Whether you are a person with experience of a mental health issue and/or families and carers of someone with a mental health issue, you may at some point want to share your experiences/recovery journey with others.
“Stories have the power to change the decisions people make… inspire people to learn"
(Suicide Prevention Australia, 2017).
Letting people know of your experiences can be rewarding, as well as contribute to destigmatise societal stigma in mental health.
However, there are major factors you should consider before sharing your story:
Consider why you want to share your personal story, for example, is it to inform and educate others? Is it to share what has been helpful to you?
If you have been asked to share your personal story consider how it will be used and for what purpose. You always have a choice and can say no.
You will need to consider the exposure that the story will bring to you. Publishing the story online may cause you to be opened to judgements and feel overwhelmed. Once your story is out in the public domain then there is no going back.
Have you shared your personal stories with others – it is better to share first with people you trust before going public.
Share your story from your own view point. You are the expert (Suicide Prevention Australia, 2017). Be yourself.
Will your story include other people? Do you need to seek their permission prior to telling your story? Will publishing the story affect them?
It is always best to think about your boundaries prior to telling your story. There may be aspects of your story that you wish to keep private. You do not have to tell all of your story and you don’t have to answer questions you do not want to answer.
Do you want to use your full name, first name only or a make-up name ?
Do you want to remain anonymous? Do you want to use an alias?
Telling your story may be an emotional experience as you revisit past experiences. It is important to ensure you have a support system in place to deal with any issues which may arise during and after the storytelling process.
You can ask for any material that is in the public domain by WayAhead to be removed, e.g. from a website - before using your personal story WayAhead will inform you if it is possible to remove it at a later date, for example, a story on the website can be removed but participation in an online video is more difficult.
Keep in mind who you are sharing the story with. Be mindful that sharing your story with the media may sometimes cause your story to be sensationalised, askew and/or your personal life to be intruded.
You do not know who will be your audience and how they are feeling so care is needed when discussing suicide (see guidelines re talking about suicide).
In order to counter stigma and discrimination toward people who experience mental health issues it is important not to perpetuate myths that people may have.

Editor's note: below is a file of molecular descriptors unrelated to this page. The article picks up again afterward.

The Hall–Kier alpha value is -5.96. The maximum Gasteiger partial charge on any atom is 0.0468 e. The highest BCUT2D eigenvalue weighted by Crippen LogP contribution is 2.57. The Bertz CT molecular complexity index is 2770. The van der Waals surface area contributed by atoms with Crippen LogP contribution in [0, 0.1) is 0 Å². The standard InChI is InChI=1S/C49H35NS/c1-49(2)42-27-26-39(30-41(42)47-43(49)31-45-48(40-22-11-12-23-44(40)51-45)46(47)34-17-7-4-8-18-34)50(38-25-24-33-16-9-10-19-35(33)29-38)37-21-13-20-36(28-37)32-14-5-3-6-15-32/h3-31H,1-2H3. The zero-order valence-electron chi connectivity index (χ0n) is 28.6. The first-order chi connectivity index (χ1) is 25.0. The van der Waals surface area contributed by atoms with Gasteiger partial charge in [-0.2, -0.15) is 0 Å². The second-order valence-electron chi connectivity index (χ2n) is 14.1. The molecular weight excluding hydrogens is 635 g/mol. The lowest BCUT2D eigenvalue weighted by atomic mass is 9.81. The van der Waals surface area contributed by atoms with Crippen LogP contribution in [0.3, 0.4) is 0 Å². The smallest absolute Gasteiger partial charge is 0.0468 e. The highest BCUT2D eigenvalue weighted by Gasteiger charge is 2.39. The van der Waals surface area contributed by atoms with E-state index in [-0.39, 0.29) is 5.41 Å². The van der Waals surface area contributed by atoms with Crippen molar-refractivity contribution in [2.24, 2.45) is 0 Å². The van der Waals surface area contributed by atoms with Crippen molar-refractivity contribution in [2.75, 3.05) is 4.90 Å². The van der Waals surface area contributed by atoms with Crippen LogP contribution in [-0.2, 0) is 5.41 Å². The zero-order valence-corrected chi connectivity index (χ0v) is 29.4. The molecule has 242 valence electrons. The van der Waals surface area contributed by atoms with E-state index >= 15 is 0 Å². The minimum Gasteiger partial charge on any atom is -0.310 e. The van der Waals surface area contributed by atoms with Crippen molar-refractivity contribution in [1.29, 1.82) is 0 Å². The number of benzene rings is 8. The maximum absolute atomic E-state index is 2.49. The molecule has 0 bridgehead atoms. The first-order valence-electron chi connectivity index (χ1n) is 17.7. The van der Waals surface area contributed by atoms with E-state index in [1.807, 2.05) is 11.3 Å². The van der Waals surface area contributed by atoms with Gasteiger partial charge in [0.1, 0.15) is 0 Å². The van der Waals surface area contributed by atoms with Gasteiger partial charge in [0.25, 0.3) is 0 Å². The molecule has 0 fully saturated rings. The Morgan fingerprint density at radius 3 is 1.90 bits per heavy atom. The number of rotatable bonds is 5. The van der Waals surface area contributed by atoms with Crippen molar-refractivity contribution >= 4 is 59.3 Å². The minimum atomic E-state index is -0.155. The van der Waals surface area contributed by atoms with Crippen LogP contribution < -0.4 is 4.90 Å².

Stories of both challenge and positivity, and examples of your achievements and aspirations that go beyond your experience of mental illness are helpful.
Consider what do you want to tell in your story. Things you may consider:
- Successful instances in challenging times
- The types of support system which has helped you
- Your unique view and experiences
- Any challenges which you and/or your loved ones may have faced and how they were overcome
- Avoid language of shame or guilt / language which may perpetuate stigma and stereotypes towards mental health
- Your first experience of distress
- Your recovery journey to wellbeing
- What is your motivation for sharing your story?
- Where are you now
Where do you want to tell your story?
Depending on your purpose, think about finding a comfortable, non-distracting time and place to tell your story.
How do you want to tell your story?
Do you want to tell your story via speech to the public, interview, written stories, poems, painting, video, or song?
However, remember that telling your story does not replace seeking help.
Useful Resources/ Contact number:
For Emergency please call 000
Lifeline (24 hours service) 13 11 14
Suicide Call Back: 1300 659 467
Kids Helpline: 1800 55 1800
Mensline Australia: 1300 78 99 78
Carer Australia (Eligibility criteria applies): 1800 242 636
SANE Australia: 1800 187 263 (Also provide online forum to share experiences and talk with other carers, families and consumers with ill mental health.
Beyond Blue: 1300 22 4636 (24 hours/7 days) or Chat online: 3pm to 12am / 7 days a week.
Suicide Prevention Australia, 2017. Stories Matter.
Read some previous lived experience stories here
Bob Murphy is one of the AFL’s most loved characters – he is charming, poetic and one-of-a-kind. Bob, the son of a former priest and a former nun, was not destined to fit into the … [Read More...]
Falling through the gaps in the system between neurology and psychiatry – The disconnect between Mind and Body Like many people with functional [also known as conversion or psychogenic] symptoms it … [Read More...]
When Simone first moved to Canberra in 2015, there was a lot to get used to. “The weather” she said immediately, when asked what she struggled with adjusting to the most. However, with the move away … [Read More...]
What’s wrong with mum? Laura always knew something was wrong with her mum. She just didn’t know what. She would walk into her mum’s bedroom in the middle of the day to find her asleep in pitch … [Read More...]
Australians from CALD (culturally and linguistically diverse) backgrounds are less likely to seek help for mental health issues due to a range of factors, such as language barriers, not being familiar … [Read More...]
I was a quiet achiever since childhood. I grew up in a family that speaks very little English and I had some challenges connecting with people. All through primary school, I was the only one in my … [Read More...]